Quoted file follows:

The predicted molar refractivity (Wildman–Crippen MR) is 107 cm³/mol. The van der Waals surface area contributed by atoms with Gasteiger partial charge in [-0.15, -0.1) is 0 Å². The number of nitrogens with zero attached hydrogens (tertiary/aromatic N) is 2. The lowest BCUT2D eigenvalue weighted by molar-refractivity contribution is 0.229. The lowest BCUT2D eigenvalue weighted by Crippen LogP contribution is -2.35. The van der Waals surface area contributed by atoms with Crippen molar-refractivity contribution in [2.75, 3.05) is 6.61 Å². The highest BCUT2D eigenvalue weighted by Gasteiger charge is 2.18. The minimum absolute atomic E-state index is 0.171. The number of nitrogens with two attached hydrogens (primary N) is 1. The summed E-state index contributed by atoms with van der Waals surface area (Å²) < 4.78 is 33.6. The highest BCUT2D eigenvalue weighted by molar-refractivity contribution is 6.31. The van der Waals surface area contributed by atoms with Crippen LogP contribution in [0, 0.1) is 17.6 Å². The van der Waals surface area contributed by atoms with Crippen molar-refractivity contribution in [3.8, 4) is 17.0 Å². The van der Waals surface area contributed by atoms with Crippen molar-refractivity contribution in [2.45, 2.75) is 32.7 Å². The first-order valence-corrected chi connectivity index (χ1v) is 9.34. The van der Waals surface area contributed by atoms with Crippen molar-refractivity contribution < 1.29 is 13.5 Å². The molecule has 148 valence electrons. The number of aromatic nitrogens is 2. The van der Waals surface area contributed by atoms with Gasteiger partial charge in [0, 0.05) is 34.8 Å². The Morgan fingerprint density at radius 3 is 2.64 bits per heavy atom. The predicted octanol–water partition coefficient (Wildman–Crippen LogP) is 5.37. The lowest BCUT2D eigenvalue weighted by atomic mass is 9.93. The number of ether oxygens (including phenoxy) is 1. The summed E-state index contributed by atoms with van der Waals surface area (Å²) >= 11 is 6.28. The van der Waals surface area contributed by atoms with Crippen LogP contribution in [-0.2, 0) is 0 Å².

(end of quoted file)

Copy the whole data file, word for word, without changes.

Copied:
The predicted molar refractivity (Wildman–Crippen MR) is 107 cm³/mol. The van der Waals surface area contributed by atoms with Gasteiger partial charge in [-0.15, -0.1) is 0 Å². The number of nitrogens with zero attached hydrogens (tertiary/aromatic N) is 2. The lowest BCUT2D eigenvalue weighted by molar-refractivity contribution is 0.229. The lowest BCUT2D eigenvalue weighted by Crippen LogP contribution is -2.35. The van der Waals surface area contributed by atoms with Crippen molar-refractivity contribution in [2.75, 3.05) is 6.61 Å². The highest BCUT2D eigenvalue weighted by Gasteiger charge is 2.18. The minimum absolute atomic E-state index is 0.171. The number of nitrogens with two attached hydrogens (primary N) is 1. The summed E-state index contributed by atoms with van der Waals surface area (Å²) < 4.78 is 33.6. The highest BCUT2D eigenvalue weighted by molar-refractivity contribution is 6.31. The van der Waals surface area contributed by atoms with Crippen LogP contribution in [0, 0.1) is 17.6 Å². The van der Waals surface area contributed by atoms with Crippen molar-refractivity contribution in [3.8, 4) is 17.0 Å². The van der Waals surface area contributed by atoms with Crippen molar-refractivity contribution in [2.45, 2.75) is 32.7 Å². The first-order valence-corrected chi connectivity index (χ1v) is 9.34. The van der Waals surface area contributed by atoms with Crippen molar-refractivity contribution < 1.29 is 13.5 Å². The molecule has 148 valence electrons. The number of aromatic nitrogens is 2. The van der Waals surface area contributed by atoms with Gasteiger partial charge in [0, 0.05) is 34.8 Å². The Morgan fingerprint density at radius 3 is 2.64 bits per heavy atom. The predicted octanol–water partition coefficient (Wildman–Crippen LogP) is 5.37. The lowest BCUT2D eigenvalue weighted by atomic mass is 9.93. The number of ether oxygens (including phenoxy) is 1. The summed E-state index contributed by atoms with van der Waals surface area (Å²) >= 11 is 6.28. The van der Waals surface area contributed by atoms with Crippen LogP contribution in [-0.2, 0) is 0 Å².